People need control and autonomy over their lives at work. In a survey conducted in 2011, 1 in 3 US employees considered leaving their jobs, a number that proves that many people remain in business just for reasons such as family support and insecurities about finding another job. You cannot let this happen in your company! That's why the work environment is everything. If it encourages and empowers people, they stay in their jobs not to survive, but to thrive. We do not have the power to change others, but we can change the environment where they are inserted. If we want those who are more engaged working with inspiration, we need to focus less on ourselves and more on creating the working environment that fosters this prosperity.

Are You Addicted?

While dopamine has been directly connected to our chances of survival in the past, today it is linked to the performance we demonstrate in our work environment, rewarding us when we are more efficient. If you are a leader who does not show up and shows the face to your team on a day to day basis to make decisions based exclusively on the short term, you may be addicted to dopamine. Many companies, seeking to improve their productivity, forget that long-term focus is essential to achieve their goals. To prevent us from getting into this type of sensation, we need to balance dopamine and its opposites. We can do this, for example, by volunteering or trying to be more physically present with our co-workers. Technology can isolate us from our leaders, but we can not succumb to it.

Create Ties

To be a good leader, the most important thing is to be able to bond with others. To lead, you need to develop a relationship of trust with people, so it is essential to develop your integrity. People need to make sure that you take into account their goals and challenges before making a decision. We know that leaders are human beings and do not expect perfection, but honesty and proactivity when addressing their mistakes and taking responsibility for them are essential. A sense of security is vital for the group to build a relationship based on honesty and trust. A leader then has the opportunity to set an example for others through their integrity. From the moment leaders achieve the trust of their followers, they must maintain it by building bonds. Whether it is with employees, customers, colleagues, or rivals, it is essential for a leader to have real connections with people so that he or she stays focused and honest in understanding their needs.

It's All About The Long Term

Leading for the long term is a win-win model. Short-term actions, while bringing immediate bonuses, tend not to solve problems. Often, CEOs do not stay in their companies for long and are not admired by their teams. Usually, this happens because they lead to their own interests and not to the interests of their followers. In the book, Simon Sinek uses an interesting model tracing an analysis between 2 different CEOs with different focuses at giant US companies:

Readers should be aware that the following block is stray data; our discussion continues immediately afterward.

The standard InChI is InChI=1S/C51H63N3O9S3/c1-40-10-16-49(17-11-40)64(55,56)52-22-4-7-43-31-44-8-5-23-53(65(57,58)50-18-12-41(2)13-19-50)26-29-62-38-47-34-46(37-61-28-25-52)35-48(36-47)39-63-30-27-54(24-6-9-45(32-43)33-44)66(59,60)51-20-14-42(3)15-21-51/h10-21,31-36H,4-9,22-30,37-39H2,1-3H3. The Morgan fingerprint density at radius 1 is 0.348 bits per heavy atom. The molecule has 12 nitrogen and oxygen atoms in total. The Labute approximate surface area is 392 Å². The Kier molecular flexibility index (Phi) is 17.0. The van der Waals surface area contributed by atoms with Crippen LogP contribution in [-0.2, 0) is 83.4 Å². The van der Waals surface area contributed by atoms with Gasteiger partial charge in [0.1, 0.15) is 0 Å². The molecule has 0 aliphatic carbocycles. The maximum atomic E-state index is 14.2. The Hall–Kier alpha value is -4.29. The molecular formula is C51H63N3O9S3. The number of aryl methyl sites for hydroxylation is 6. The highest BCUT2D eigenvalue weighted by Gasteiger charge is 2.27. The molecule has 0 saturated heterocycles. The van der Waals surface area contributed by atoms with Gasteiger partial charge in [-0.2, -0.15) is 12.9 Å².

• Short-term leader: Jack Welch, CEO of General Electric

  • Long-term Leader: Jeff Sinegal, CEO of Costco

Sinek compares corporate profits and changes in their market value, linking them to decisions made by these leaders. Sinek believes GE made many mistakes in leadership, while Costco took the winning path.

  • GE: Focus on the short term: Profits at GE were like a roller coaster in the period under review, with huge variations. Every year, Jack Welch dismissed the 10% worst managers at GE to secure profits, but this style was like a roll of the dice where the lives of hundreds of employees at were stake. For Sinek, this is not an effective leadership but an example of a dopamine-addicted CEO.

  • Costco: Long-Term Focus: While Welch focused on putting fear in the minds of his managers, Jeff Sinegal was concerned and giving raises to his employees when the US economy was in a crisis. He always said that during the crisis it was time to focus more on the employees and not to fire them. Costco's actions were (and still are) stable and predictable. They show steady progress and prove that long-term focus is the way to effective (and profitable) leadership.

Eat Last, Ever!

A leader must create an inspiring vision of the future, to persuade a group of people to fulfill it. Although each member of the group has individual goals, as a whole he unites around a cohesive purpose, thanks to the leader's vision. However, it is crucial that the leader also put people as their priority number one. Many think that a leader exists to be served, but the great truth is that to lead, you have to serve people, help them achieve their goals, grow and overcome challenges. In times of crisis, a leader will use all his/her personal resources for the good of the community. In the US Marines, the oldest members are always the last to eat. There, leaders eat last. Once you can put your needs aside and focus on your team, they will recognize you as a genuine leader. Leading means guiding people in one direction, always giving purpose to the walk. Leaders must be the last in line, as in a pack of wolves, to ensure that each follower reaches the final destination safely.

Final Notes:

Great leaders understand that leadership is not instituted but recognized by its followers. It is not a statement but a collective belief that attributes leadership to someone. For that to happen, it is necessary to put people before their own personal desires and to be present, always focused on serving and helping them achieve their goals. The leader's vision is so important to determine how the company acts, which turns out to be essential to ensure that its leaders are a positive force. To be a true leader, focus on people in the long run, and always remember: leaders eat last to make sure his followers always eat first.

12min tip: How about checking out our microbook “Never Eat Alone” and learn the importance of making people more successful if you want to create lasting relationships?

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Who wrote the book?

Simon Sinek is a motivational speaker and author. He was born in Britain, lived in Johannesburg and Hong Kong, and settled in the United States. His academic background is in law and cultural anthropol... (Read more)